Holidays & celebrations

My Child Won’t Eat Anything We’re Serving for Thanksgiving. What Should I Do?

By Sheldon Horowitz

My son has sensory processing issues and is a very picky eater. My mother-in-law always does the cooking for Thanksgiving and is a very picky host. Any advice on how to get through a long formal dinner where there’s no food that my child will eat?

Sheldon Horowitz

Senior Director, Learning Resources & Research, National Center for Learning Disabilities

Something tells me that this is a trick question! No matter what the answer, someone is going to be upset, take offense or throw his or her hands up in frustration. But here’s one way to think about the Thanksgiving experience so that everyone walks away from the table with fond memories (and a full stomach).

The first and most important thing to remember is that despite the fabulous smells coming from the kitchen, Thanksgiving isn’t just about food. This holiday is about people who care about each other and who want to spend quality time in a fun and relaxed way.

Relatives and friends coming together, telling stories, playing games, laughing out loud…. These are the essential ingredients that make the holiday so special. Sure, the food is important, but it shouldn’t get in the way of everyone feeling included and loved.

This holiday might be a great opportunity to help your mother-in-law understand what makes her grandchild tick. Try to visit with her (or talk on the phone) a few days before Thanksgiving and explain what sensory processing issues are all about. Help her understand why your child behaves in certain ways at certain times. Talk about what the two of you can do together to help him feel accepted.

For example, you can talk through the menu with her and discuss which foods she’s preparing will be hard for your son to handle. Once you explain his issues with food, then you and she can arrange to have items on the table you know he’ll enjoy.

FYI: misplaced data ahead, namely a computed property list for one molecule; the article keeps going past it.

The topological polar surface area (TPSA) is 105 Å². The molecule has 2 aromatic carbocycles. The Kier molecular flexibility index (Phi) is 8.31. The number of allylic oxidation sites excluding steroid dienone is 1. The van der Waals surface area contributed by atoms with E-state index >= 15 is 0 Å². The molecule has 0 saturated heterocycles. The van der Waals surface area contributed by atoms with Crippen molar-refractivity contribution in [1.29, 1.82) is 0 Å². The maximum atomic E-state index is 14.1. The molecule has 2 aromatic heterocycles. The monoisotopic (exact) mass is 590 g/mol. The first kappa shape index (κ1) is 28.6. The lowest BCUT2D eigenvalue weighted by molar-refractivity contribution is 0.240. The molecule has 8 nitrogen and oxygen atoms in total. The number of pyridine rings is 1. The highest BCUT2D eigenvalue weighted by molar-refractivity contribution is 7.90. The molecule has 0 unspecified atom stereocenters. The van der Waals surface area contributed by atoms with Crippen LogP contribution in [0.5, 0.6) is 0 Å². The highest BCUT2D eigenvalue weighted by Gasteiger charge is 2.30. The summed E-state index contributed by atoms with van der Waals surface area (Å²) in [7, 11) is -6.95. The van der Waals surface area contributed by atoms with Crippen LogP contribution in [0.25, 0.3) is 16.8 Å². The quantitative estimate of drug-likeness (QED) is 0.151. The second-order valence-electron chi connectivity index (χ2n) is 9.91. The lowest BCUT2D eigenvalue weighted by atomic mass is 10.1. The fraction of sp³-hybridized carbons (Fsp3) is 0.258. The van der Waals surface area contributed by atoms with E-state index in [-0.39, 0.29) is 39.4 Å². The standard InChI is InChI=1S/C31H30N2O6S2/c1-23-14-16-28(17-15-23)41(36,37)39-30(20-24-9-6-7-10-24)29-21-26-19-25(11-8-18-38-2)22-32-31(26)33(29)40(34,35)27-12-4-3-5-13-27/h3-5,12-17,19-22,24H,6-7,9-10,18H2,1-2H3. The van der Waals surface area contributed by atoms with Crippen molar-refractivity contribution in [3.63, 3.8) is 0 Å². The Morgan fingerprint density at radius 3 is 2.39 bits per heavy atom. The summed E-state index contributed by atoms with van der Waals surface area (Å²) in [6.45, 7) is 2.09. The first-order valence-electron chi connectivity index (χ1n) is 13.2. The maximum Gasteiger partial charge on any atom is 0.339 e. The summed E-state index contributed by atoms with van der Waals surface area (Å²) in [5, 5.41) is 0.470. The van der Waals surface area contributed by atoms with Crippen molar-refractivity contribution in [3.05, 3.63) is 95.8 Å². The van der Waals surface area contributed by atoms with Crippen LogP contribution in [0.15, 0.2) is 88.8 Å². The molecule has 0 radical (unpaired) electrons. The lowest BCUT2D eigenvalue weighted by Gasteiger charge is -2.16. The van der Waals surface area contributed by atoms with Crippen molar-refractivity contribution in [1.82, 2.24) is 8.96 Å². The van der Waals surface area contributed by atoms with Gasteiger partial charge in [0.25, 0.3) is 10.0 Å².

If for whatever reason you’re leery about talking with relatives about your child’s issues, there’s nothing wrong with having him arrive at Thanksgiving dinner with a full stomach. You can bring snacks for him too. You may also want to talk with him ahead of time about when and where to eat these snacks in ways that don’t draw negative attention to his food sensitivities.

Finally, your son may have issues with eating foods with certain tastes or textures. But there’s no reason why he can’t help with the big Thanksgiving meal. Can he help set the table, carry dishes or clean up? If there are ways for him to shine, then go for it. Your mother-in-law will be thrilled to have an extra helper, and your son will feel included. And that’s good news for everyone involved.

About the Author

Portrait of Sheldon Horowitz

Sheldon Horowitz

Sheldon H. Horowitz, Ed.D., is senior director of learning resources and research at the National Center for Learning Disabilities.

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